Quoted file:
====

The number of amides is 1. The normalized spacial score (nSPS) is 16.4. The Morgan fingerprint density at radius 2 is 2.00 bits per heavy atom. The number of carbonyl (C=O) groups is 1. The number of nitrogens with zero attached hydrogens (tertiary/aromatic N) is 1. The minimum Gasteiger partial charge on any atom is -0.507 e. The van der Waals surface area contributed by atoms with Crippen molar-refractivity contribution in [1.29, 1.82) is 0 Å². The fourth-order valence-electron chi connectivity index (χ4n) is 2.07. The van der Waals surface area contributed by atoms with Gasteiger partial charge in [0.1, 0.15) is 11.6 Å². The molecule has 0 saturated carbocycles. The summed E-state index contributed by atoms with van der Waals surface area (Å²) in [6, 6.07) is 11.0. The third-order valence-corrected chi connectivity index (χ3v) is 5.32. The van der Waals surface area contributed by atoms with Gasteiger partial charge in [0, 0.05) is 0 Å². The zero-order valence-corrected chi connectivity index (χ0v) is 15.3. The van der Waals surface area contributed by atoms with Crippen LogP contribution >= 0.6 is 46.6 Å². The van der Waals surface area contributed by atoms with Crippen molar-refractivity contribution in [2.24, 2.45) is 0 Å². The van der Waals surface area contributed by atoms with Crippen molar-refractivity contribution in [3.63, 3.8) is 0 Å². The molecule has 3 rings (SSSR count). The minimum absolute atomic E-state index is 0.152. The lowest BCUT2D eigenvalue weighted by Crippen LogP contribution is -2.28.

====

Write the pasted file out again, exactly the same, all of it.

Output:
The number of amides is 1. The normalized spacial score (nSPS) is 16.4. The Morgan fingerprint density at radius 2 is 2.00 bits per heavy atom. The number of carbonyl (C=O) groups is 1. The number of nitrogens with zero attached hydrogens (tertiary/aromatic N) is 1. The minimum Gasteiger partial charge on any atom is -0.507 e. The van der Waals surface area contributed by atoms with Crippen molar-refractivity contribution in [1.29, 1.82) is 0 Å². The fourth-order valence-electron chi connectivity index (χ4n) is 2.07. The van der Waals surface area contributed by atoms with Gasteiger partial charge in [0.1, 0.15) is 11.6 Å². The molecule has 0 saturated carbocycles. The summed E-state index contributed by atoms with van der Waals surface area (Å²) in [6, 6.07) is 11.0. The third-order valence-corrected chi connectivity index (χ3v) is 5.32. The van der Waals surface area contributed by atoms with Gasteiger partial charge in [0, 0.05) is 0 Å². The zero-order valence-corrected chi connectivity index (χ0v) is 15.3. The van der Waals surface area contributed by atoms with Crippen LogP contribution >= 0.6 is 46.6 Å². The van der Waals surface area contributed by atoms with Crippen molar-refractivity contribution in [2.24, 2.45) is 0 Å². The van der Waals surface area contributed by atoms with Crippen molar-refractivity contribution in [3.63, 3.8) is 0 Å². The molecule has 3 rings (SSSR count). The minimum absolute atomic E-state index is 0.152. The lowest BCUT2D eigenvalue weighted by Crippen LogP contribution is -2.28.